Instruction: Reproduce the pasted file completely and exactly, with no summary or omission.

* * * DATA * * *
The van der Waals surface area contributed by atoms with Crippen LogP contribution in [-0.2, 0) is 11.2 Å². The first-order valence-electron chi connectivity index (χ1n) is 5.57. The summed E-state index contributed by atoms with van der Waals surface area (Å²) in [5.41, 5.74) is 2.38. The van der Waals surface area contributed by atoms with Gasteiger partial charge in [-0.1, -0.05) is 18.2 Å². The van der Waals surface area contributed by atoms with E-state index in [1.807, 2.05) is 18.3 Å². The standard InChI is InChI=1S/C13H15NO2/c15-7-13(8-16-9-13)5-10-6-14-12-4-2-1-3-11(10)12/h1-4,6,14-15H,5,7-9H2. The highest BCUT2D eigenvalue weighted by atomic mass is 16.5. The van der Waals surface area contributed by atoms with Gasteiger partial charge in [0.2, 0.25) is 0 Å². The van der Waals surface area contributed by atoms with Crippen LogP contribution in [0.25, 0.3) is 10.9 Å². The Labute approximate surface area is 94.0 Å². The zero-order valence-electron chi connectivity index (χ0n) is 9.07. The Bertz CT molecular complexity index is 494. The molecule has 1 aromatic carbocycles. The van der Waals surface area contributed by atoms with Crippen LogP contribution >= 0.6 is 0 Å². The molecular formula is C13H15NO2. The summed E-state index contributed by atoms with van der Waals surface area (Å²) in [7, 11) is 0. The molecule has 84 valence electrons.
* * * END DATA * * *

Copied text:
The van der Waals surface area contributed by atoms with Crippen LogP contribution in [-0.2, 0) is 11.2 Å². The first-order valence-electron chi connectivity index (χ1n) is 5.57. The summed E-state index contributed by atoms with van der Waals surface area (Å²) in [5.41, 5.74) is 2.38. The van der Waals surface area contributed by atoms with Gasteiger partial charge in [-0.1, -0.05) is 18.2 Å². The van der Waals surface area contributed by atoms with E-state index in [1.807, 2.05) is 18.3 Å². The standard InChI is InChI=1S/C13H15NO2/c15-7-13(8-16-9-13)5-10-6-14-12-4-2-1-3-11(10)12/h1-4,6,14-15H,5,7-9H2. The highest BCUT2D eigenvalue weighted by atomic mass is 16.5. The van der Waals surface area contributed by atoms with Gasteiger partial charge in [0.2, 0.25) is 0 Å². The van der Waals surface area contributed by atoms with Crippen LogP contribution in [0.25, 0.3) is 10.9 Å². The Labute approximate surface area is 94.0 Å². The zero-order valence-electron chi connectivity index (χ0n) is 9.07. The Bertz CT molecular complexity index is 494. The molecule has 1 aromatic carbocycles. The van der Waals surface area contributed by atoms with Crippen LogP contribution >= 0.6 is 0 Å². The molecular formula is C13H15NO2. The summed E-state index contributed by atoms with van der Waals surface area (Å²) in [7, 11) is 0. The molecule has 84 valence electrons.